A QR code (initials for quick response code) is a type of matrix barcode (or two-dimensional barcode) invented in 1994 by the Japanese automotive company Denso Wave, and consists of black squares arranged in a grid on a white background, which can be read by an imaging device such as the camera you carry on your smartphone. But beware, because the FBI is warning about a scam involving the use of these to steal money.
FBI Alert: Malicious QR
The Federal Bureau of Investigation has issued a warning about the use of malicious Quick Response (QR) codes by cybercriminals to steal credentials, financial information and even your money if you fall for the scam. A classic scam that uses QR codes as a new way to lure potential victims.
According to the FBI, criminals are changing legitimate QR codes used by businesses for payment purposes to redirect potential victims to malicious websites aimed at stealing their personal and financial information, installing malware on their devices or diverting their payments to accounts under their control.
How does the QR scam work? After victims scan what look like legitimate codes, they are sent to the attackers' phishing sites, where they are asked to enter their login and financial information. Once entered, these are sent to cybercriminals, who can use them to steal money using hijacked bank accounts. It's a classic phishing scam, but using QR.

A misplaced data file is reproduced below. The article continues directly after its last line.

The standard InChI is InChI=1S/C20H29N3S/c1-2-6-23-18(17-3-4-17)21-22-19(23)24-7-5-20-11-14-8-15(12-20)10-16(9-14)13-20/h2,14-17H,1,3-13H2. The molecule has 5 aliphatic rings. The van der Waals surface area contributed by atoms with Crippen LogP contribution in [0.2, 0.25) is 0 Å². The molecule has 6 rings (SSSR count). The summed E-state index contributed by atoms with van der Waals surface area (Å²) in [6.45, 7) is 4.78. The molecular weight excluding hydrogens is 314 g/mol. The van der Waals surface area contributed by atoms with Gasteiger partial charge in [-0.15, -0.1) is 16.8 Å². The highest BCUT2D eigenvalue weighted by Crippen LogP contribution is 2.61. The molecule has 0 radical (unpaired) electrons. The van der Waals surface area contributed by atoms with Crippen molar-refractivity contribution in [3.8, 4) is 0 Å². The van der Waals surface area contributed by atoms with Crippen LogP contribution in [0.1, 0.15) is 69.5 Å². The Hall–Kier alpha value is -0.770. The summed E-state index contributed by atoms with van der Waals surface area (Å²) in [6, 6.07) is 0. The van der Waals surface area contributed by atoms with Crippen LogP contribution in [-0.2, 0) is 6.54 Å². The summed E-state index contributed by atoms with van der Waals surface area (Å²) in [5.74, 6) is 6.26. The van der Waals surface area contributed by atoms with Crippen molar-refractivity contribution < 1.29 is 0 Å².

Caution when scanning a QR code
The FBI notes that “While QR codes are not malicious in nature, it is important to practice caution when entering financial information as well as providing payment through a site navigated to through a QR code. Law enforcement cannot guarantee the recovery of lost funds after transfer.”
The FBI advises following these tips:
Also with cryptocurrencies
Last November, the FBI issued another security advisory focused on the risks of QR codes, warning that criminals are increasingly asking victims of various scams to use QR codes and cryptocurrency ATMs to hinder efforts to recover their financial losses.
As a recent phishing campaign targeting German online banking users has shown, threat actors use QR codes instead of buttons in spam emails to make their attacks harder to detect by security software and successfully redirect victims to phishing sites.
Victims successfully redirected to the phishing pages were asked to enter their bank location, code, usernames and PINs.